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Type 2 Diabetes Risk Factors

Approximately 95 percent of those with diabetes have type 2 which is a condition that affects the way your body metabolizes sugar (glucose). Nearly 17 million Americans have it and it is the seventh leading cause of death in the U.S. Previously associated with people in middle age or older, type 2 is on the increase in children due to the dramatic increase in obesity. It has been estimated that about a third of all children being born today will eventually get diabetes. With these facts in mind, everyone should be aware of the type 2 diabetes risk factors.
Obesity: Being overweight is the number one type 2 diabetes risk factor. the number of people with diabetes who are at some level of obesity is double that found in the population without the disease. The Body Mass Index (BMI) is the standard for determining body weight relative to health for most patients in the age group of 20 to 65 (excluding the highly conditioned such as athletes, or women who are nursing or pregnant.) A Body Mass Index in excess of 27 signals a risk for type 2 diabetes, and other complications such as heart disease, and early death.

Apple-shaped figure: Having an excess of fat above the hips usually means a greater risk factor for type 2 diabetes than for those who have a pear-shaped figure (excess of fat in the thighs and hips). Men with a waist size larger than 39.5 in. (100 cm), and women, 37.5 in. (95 cm) are at increased risk.
Age: This type 2 diabetes risk factor increases with age. Those over 45 are at a greater risk than their younger counterparts and those over 65 are three times as high as people in the 35 to 64 age group.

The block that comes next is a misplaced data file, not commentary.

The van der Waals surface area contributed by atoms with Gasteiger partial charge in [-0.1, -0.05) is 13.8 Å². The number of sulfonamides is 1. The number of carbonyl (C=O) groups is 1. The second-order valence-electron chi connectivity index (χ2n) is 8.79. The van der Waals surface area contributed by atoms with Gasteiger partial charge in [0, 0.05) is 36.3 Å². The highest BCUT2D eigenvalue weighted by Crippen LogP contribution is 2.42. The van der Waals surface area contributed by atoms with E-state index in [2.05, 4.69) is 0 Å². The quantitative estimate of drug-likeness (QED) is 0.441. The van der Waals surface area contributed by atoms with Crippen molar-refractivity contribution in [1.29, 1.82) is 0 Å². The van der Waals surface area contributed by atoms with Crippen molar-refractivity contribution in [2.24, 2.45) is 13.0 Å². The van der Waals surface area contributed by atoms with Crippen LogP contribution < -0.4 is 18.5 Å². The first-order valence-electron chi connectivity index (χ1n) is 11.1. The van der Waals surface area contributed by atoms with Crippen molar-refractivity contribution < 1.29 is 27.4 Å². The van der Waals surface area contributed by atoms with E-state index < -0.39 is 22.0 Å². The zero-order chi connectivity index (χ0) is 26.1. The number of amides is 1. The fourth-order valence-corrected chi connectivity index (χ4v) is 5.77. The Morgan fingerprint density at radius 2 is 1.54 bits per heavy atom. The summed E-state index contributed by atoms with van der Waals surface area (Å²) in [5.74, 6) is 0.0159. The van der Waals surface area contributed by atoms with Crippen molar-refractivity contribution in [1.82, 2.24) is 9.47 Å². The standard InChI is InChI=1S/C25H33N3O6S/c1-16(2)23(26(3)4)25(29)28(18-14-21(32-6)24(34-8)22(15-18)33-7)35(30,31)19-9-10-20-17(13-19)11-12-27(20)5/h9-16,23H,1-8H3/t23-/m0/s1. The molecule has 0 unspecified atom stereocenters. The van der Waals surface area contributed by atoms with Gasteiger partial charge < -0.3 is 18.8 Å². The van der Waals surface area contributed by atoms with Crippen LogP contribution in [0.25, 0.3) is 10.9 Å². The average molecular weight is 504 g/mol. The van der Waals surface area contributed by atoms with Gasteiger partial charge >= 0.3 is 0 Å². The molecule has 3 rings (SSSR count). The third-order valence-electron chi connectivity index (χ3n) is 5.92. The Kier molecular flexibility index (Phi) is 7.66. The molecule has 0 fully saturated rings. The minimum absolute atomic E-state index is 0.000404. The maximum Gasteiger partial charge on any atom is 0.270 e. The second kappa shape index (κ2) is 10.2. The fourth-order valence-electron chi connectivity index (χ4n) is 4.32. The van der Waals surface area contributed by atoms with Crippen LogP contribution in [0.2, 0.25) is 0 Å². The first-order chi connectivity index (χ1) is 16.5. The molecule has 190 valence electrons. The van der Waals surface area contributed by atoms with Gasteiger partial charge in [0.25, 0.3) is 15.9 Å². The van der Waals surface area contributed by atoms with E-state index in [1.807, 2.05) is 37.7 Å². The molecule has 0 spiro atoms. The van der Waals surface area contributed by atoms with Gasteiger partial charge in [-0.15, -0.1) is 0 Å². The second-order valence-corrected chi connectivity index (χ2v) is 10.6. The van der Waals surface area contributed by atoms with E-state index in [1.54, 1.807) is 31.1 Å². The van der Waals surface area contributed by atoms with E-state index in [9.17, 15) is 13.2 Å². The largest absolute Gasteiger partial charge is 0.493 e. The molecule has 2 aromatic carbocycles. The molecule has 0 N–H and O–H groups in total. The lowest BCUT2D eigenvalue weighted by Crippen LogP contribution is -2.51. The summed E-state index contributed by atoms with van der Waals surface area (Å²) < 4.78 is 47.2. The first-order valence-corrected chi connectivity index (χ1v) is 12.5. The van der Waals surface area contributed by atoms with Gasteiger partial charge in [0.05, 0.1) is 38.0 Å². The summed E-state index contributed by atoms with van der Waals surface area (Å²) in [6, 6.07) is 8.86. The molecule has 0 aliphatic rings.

Sedentary lifestyle: Exercising regularly and keeping your weight under control reduces your chances for getting type 2 diabetes. Those who have the disease should see an improvement in blood sugar levels as well.
Family History: If you have a parent or sibling with type 2 diabetes you are at increased risk.
History of Diabetes in Pregnancy: Nearly 4 out of every 10 women who have diabetes during pregnancy eventually develop type 2. Usually within the decade following birth.
Impaired Glucose Tolerance: Also referred to as impaired fasting glucose is a type 2 diabetes risk factor that can occur prior to the onset of type 2. While those affected are not considered to have diabetes, their blood sugar is considered to be abnormal placing them at higher risk for heart disease as well as type 2.
Ethnic Ancestry: Those of African, Aboriginal, Asian or Latin American ancestry are at greater risk of having type 2 diabetes.
High Blood Pressure: This risk factor for type 2 diabetes is present in up to to 60 percent of people with undiagnosed diabetes.
High Cholesterol: Among those with diabetes more than 40 percent have abnormally high cholesterol levels.
If you are overweight and have one or more of the other type 2 diabetes risk factors listed above, you should be tested for diabetes now. If you do have it, early diagnosis is critical for minimizing and preventing the serious complications of the disease.
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